Portraits painted from life by Henry Pierce Bone are rare. Like his father, Henry Bone, R.A., Henry Pierce Bone's works generally derive from large-scale portraits on canvas, the details of which are included in the long inscriptions on the counter-enamels, characteristic of works by both father and son. The Bone technique was to copy the original drawing on paper, trace on to tracing paper in ink, and finally transfer onto a copper or glass plate to be painted and fired to produce the final enamel version (R. Walker, 'Henry Bone's Pencil Drawings in the National Portrait Gallery', The Walpole Society, LXI, 1999, p. 305). In this instance, the drawing was taken from life, probably at Spencer House, London with a view of Green Park in the background.
A year before the present miniature was executed, John Charles, Viscount Spencer sat for Henry Pierce Bone in a plain black coat and without his robes of office. This smaller, head and shoulders, octagonal enamel dated August 1834 was sold anonymously at Sotheby's London, 6 November 1997, lot 267 (erroneously identified as having been exhibited at the Royal Academy in 1835, no. 436) and is now in the Spencer Collection at Althorp.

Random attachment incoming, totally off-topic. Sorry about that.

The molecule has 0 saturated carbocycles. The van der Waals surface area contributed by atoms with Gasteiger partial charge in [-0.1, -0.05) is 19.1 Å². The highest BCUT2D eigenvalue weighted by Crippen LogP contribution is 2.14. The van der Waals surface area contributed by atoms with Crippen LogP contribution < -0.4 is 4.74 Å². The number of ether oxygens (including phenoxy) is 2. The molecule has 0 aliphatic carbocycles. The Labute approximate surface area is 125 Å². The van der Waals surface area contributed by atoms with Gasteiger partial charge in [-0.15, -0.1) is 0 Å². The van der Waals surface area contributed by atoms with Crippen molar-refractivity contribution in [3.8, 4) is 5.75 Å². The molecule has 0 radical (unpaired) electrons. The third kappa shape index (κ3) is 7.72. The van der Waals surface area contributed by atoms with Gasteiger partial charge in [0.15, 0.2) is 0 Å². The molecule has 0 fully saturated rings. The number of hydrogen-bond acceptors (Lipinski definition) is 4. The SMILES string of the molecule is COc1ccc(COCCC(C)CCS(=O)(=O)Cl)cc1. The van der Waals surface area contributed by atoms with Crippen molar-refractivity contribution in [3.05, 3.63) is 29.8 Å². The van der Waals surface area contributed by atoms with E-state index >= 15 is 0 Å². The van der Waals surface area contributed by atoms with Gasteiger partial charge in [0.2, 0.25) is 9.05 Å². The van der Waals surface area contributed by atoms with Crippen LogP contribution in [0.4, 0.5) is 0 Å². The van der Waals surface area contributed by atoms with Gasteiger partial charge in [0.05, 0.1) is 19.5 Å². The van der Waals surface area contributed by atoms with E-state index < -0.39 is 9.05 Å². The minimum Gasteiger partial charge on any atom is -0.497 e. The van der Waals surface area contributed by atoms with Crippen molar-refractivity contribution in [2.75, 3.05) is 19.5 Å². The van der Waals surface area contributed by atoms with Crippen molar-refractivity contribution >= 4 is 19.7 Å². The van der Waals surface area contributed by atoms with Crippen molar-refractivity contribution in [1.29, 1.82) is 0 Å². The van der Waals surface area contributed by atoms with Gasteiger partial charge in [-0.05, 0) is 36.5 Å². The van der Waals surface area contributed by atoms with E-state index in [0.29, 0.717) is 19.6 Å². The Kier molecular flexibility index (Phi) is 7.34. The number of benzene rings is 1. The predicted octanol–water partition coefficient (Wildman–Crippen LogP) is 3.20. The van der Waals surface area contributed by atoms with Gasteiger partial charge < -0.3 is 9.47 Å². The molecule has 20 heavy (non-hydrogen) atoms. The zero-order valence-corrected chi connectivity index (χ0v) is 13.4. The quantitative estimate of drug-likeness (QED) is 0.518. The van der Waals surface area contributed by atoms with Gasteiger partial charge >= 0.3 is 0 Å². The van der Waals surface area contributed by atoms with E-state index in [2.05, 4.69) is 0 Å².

The George II gilt-wood console table next to which Viscount Althorp stands was designed by James 'Athenian' Stuart for the Great Room at Spencer House, St James's and is now at Althorp. The document on the table entitled 'Amendment of the Poor Laws' refers to the New Poor Law Amendment Act of 1834 which followed the Reform Act of 1832. Under the premiership of Lord Grey, Viscount Althorp was instrumental in bringing about these constitutional reforms, 'the great aim and object of his political life' (D. Le Marchant, Memoir of John Charles, Viscount Althorp, third Earl Spencer, ed. H. D. Le Marchant, 1876).